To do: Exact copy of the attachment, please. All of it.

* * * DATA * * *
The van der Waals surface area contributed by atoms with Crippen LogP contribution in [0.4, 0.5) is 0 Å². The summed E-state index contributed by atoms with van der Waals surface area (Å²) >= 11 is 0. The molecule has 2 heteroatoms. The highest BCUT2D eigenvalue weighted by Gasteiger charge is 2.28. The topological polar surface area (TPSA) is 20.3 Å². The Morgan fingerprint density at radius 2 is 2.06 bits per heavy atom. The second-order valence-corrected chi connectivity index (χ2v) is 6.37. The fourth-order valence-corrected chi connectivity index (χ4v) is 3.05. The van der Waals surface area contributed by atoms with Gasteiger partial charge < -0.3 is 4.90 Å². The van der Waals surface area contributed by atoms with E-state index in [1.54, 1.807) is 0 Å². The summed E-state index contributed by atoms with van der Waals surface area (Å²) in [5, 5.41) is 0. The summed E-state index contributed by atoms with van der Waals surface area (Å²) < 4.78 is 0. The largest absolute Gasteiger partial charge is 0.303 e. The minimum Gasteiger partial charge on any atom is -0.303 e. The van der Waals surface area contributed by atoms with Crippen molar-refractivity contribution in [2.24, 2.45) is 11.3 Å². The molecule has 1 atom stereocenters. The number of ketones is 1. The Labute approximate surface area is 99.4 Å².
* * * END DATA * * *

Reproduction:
The van der Waals surface area contributed by atoms with Crippen LogP contribution in [0.4, 0.5) is 0 Å². The summed E-state index contributed by atoms with van der Waals surface area (Å²) >= 11 is 0. The molecule has 2 heteroatoms. The highest BCUT2D eigenvalue weighted by Gasteiger charge is 2.28. The topological polar surface area (TPSA) is 20.3 Å². The Morgan fingerprint density at radius 2 is 2.06 bits per heavy atom. The second-order valence-corrected chi connectivity index (χ2v) is 6.37. The fourth-order valence-corrected chi connectivity index (χ4v) is 3.05. The van der Waals surface area contributed by atoms with Gasteiger partial charge < -0.3 is 4.90 Å². The van der Waals surface area contributed by atoms with E-state index in [1.54, 1.807) is 0 Å². The summed E-state index contributed by atoms with van der Waals surface area (Å²) in [5, 5.41) is 0. The summed E-state index contributed by atoms with van der Waals surface area (Å²) < 4.78 is 0. The largest absolute Gasteiger partial charge is 0.303 e. The minimum Gasteiger partial charge on any atom is -0.303 e. The van der Waals surface area contributed by atoms with Crippen molar-refractivity contribution in [2.24, 2.45) is 11.3 Å². The molecule has 1 atom stereocenters. The number of ketones is 1. The Labute approximate surface area is 99.4 Å².